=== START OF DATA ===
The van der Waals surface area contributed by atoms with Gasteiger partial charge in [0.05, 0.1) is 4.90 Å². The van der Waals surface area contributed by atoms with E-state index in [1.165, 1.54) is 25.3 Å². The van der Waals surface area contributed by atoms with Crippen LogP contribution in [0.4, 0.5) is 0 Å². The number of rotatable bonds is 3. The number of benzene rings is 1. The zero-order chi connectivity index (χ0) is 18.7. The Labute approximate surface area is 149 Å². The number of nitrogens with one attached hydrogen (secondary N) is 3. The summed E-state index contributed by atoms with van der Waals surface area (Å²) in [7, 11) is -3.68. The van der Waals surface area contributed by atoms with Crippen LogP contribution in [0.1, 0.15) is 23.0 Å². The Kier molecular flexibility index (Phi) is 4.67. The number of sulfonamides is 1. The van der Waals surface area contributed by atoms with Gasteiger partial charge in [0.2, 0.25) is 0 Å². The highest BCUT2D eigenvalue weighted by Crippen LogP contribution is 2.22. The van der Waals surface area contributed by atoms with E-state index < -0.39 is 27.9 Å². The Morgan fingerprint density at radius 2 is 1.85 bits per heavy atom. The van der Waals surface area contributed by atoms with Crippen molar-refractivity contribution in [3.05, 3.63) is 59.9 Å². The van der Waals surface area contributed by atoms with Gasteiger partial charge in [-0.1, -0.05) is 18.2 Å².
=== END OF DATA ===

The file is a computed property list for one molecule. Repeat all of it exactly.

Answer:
The van der Waals surface area contributed by atoms with Gasteiger partial charge in [0.05, 0.1) is 4.90 Å². The van der Waals surface area contributed by atoms with E-state index in [1.165, 1.54) is 25.3 Å². The van der Waals surface area contributed by atoms with Crippen LogP contribution in [0.4, 0.5) is 0 Å². The number of rotatable bonds is 3. The number of benzene rings is 1. The zero-order chi connectivity index (χ0) is 18.7. The Labute approximate surface area is 149 Å². The number of nitrogens with one attached hydrogen (secondary N) is 3. The summed E-state index contributed by atoms with van der Waals surface area (Å²) in [7, 11) is -3.68. The van der Waals surface area contributed by atoms with Crippen LogP contribution in [0.1, 0.15) is 23.0 Å². The Kier molecular flexibility index (Phi) is 4.67. The number of sulfonamides is 1. The van der Waals surface area contributed by atoms with Gasteiger partial charge in [0.2, 0.25) is 0 Å². The highest BCUT2D eigenvalue weighted by Crippen LogP contribution is 2.22. The van der Waals surface area contributed by atoms with E-state index < -0.39 is 27.9 Å². The Morgan fingerprint density at radius 2 is 1.85 bits per heavy atom. The van der Waals surface area contributed by atoms with Crippen molar-refractivity contribution in [3.05, 3.63) is 59.9 Å². The van der Waals surface area contributed by atoms with Gasteiger partial charge in [-0.1, -0.05) is 18.2 Å².